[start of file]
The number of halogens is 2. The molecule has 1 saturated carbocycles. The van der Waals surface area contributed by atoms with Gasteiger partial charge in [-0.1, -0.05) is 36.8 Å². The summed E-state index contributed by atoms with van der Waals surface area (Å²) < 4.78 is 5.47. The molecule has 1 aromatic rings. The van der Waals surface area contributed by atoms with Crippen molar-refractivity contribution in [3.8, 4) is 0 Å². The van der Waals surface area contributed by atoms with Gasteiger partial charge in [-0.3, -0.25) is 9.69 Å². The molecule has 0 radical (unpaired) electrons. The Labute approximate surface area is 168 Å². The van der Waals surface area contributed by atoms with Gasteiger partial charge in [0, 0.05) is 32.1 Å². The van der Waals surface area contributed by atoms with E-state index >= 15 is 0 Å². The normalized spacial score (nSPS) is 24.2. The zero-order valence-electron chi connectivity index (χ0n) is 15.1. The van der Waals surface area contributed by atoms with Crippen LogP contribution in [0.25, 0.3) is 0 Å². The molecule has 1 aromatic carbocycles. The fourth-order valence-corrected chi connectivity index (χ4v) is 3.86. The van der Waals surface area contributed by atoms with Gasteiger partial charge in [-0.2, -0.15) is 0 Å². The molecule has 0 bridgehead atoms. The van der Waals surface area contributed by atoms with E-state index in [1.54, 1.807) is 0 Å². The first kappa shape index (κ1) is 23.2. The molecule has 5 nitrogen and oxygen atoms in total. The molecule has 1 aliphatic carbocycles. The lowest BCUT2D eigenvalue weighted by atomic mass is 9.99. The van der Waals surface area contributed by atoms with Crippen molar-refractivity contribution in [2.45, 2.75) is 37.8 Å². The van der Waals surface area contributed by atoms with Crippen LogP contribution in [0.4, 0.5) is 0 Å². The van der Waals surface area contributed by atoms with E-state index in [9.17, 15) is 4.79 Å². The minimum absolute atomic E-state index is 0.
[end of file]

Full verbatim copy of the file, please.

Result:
The number of halogens is 2. The molecule has 1 saturated carbocycles. The van der Waals surface area contributed by atoms with Gasteiger partial charge in [-0.1, -0.05) is 36.8 Å². The summed E-state index contributed by atoms with van der Waals surface area (Å²) < 4.78 is 5.47. The molecule has 1 aromatic rings. The van der Waals surface area contributed by atoms with Crippen molar-refractivity contribution in [3.8, 4) is 0 Å². The van der Waals surface area contributed by atoms with Gasteiger partial charge in [-0.3, -0.25) is 9.69 Å². The molecule has 0 radical (unpaired) electrons. The Labute approximate surface area is 168 Å². The van der Waals surface area contributed by atoms with Gasteiger partial charge in [0, 0.05) is 32.1 Å². The van der Waals surface area contributed by atoms with E-state index >= 15 is 0 Å². The normalized spacial score (nSPS) is 24.2. The zero-order valence-electron chi connectivity index (χ0n) is 15.1. The van der Waals surface area contributed by atoms with Crippen LogP contribution in [0.25, 0.3) is 0 Å². The molecule has 1 aromatic carbocycles. The fourth-order valence-corrected chi connectivity index (χ4v) is 3.86. The van der Waals surface area contributed by atoms with Gasteiger partial charge in [-0.2, -0.15) is 0 Å². The molecule has 0 bridgehead atoms. The van der Waals surface area contributed by atoms with E-state index in [1.54, 1.807) is 0 Å². The first kappa shape index (κ1) is 23.2. The molecule has 5 nitrogen and oxygen atoms in total. The molecule has 1 aliphatic carbocycles. The lowest BCUT2D eigenvalue weighted by atomic mass is 9.99. The van der Waals surface area contributed by atoms with Crippen molar-refractivity contribution in [2.45, 2.75) is 37.8 Å². The van der Waals surface area contributed by atoms with Crippen LogP contribution in [0.4, 0.5) is 0 Å². The van der Waals surface area contributed by atoms with E-state index in [9.17, 15) is 4.79 Å². The minimum absolute atomic E-state index is 0.